In 1968, Aksel Lampmann was a teenager growing up in Soviet Estonia. That summer, he went to an international camp, where he met students from Czechoslovakia and began listening to the Beatles. He didn’t understand the lyrics (“No one spoke English back then”), but loved the sound. “We had no clue what they were singing about. What a strange vibration!”
He learned guitar and grew his hair. By 1969, Lampmann had become a full-blown Soviet hippy. The iron curtain made a road trip to the US impossible, so he hitchhiked from his home in the Baltics to Crimea. “Our lives were more colourful, more alive,” he says. “Other people didn’t have the same encounters or emotions.”
Lampmann - Stars - Hippies - Film - Writer
Lampmann is one of the stars of Soviet Hippies, a film by the Estonian writer and director Terje Toomistu about a lost period in Soviet history. The documentary explores a subculture that was inspired by the west yet distinctly homegrown – existing in a society shaped by communism and watched over by the KGB.
“In the west, nobody was arrested simply for having long hair or wearing strange clothes,” Toomistu explains. The USSR, by contrast, wanted complete control of its citizens’ lives: how people worked, dressed, or even danced. Anyone who rejected the Homo sovieticus model could be in “big trouble”, including having their hair forcibly cut.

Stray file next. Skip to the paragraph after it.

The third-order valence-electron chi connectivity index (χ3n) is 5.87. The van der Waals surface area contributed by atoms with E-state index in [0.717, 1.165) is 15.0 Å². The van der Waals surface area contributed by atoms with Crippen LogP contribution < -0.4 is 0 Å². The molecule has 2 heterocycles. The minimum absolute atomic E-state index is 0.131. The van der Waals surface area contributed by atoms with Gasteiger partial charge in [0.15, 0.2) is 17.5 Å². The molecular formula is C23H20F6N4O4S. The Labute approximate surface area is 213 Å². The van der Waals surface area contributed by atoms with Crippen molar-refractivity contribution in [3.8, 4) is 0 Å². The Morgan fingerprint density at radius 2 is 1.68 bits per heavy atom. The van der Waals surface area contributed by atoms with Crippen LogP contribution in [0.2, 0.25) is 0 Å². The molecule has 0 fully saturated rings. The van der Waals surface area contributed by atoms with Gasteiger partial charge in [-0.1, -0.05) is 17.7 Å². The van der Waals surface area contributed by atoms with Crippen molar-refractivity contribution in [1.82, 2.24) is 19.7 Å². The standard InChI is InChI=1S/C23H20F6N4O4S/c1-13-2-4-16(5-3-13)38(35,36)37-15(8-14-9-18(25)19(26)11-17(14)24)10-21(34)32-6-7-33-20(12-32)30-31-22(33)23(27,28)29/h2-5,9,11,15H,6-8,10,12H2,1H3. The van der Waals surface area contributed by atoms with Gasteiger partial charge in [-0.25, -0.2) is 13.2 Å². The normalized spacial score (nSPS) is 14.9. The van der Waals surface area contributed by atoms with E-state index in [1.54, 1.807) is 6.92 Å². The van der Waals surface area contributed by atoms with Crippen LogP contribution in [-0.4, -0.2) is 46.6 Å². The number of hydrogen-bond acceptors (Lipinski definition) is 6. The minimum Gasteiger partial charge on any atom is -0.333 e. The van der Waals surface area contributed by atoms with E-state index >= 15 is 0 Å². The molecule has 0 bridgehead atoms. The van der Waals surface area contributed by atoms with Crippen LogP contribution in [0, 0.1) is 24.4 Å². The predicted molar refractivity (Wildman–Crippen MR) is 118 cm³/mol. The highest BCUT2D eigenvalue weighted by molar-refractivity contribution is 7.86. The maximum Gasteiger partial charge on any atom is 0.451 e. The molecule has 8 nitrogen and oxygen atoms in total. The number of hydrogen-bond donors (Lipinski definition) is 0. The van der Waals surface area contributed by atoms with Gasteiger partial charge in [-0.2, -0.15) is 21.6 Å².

Soviet - Movement - Moscow - Leningrad - Years
The Soviet hippy movement emerged in Moscow and Leningrad around 1966 and 1967, in the early years of Leonid Brezhnev’s rule. The first red hippies were the sons or daughters of the privileged Soviet nomenklatura – well-behaved kids from elite families. They had access to music from the capitalist world and to jeans. By the early 70s, the movement had grown sufficiently big and unruly to alarm the authorities – though it probably only ever numbered a few thousand, Toomistu says....
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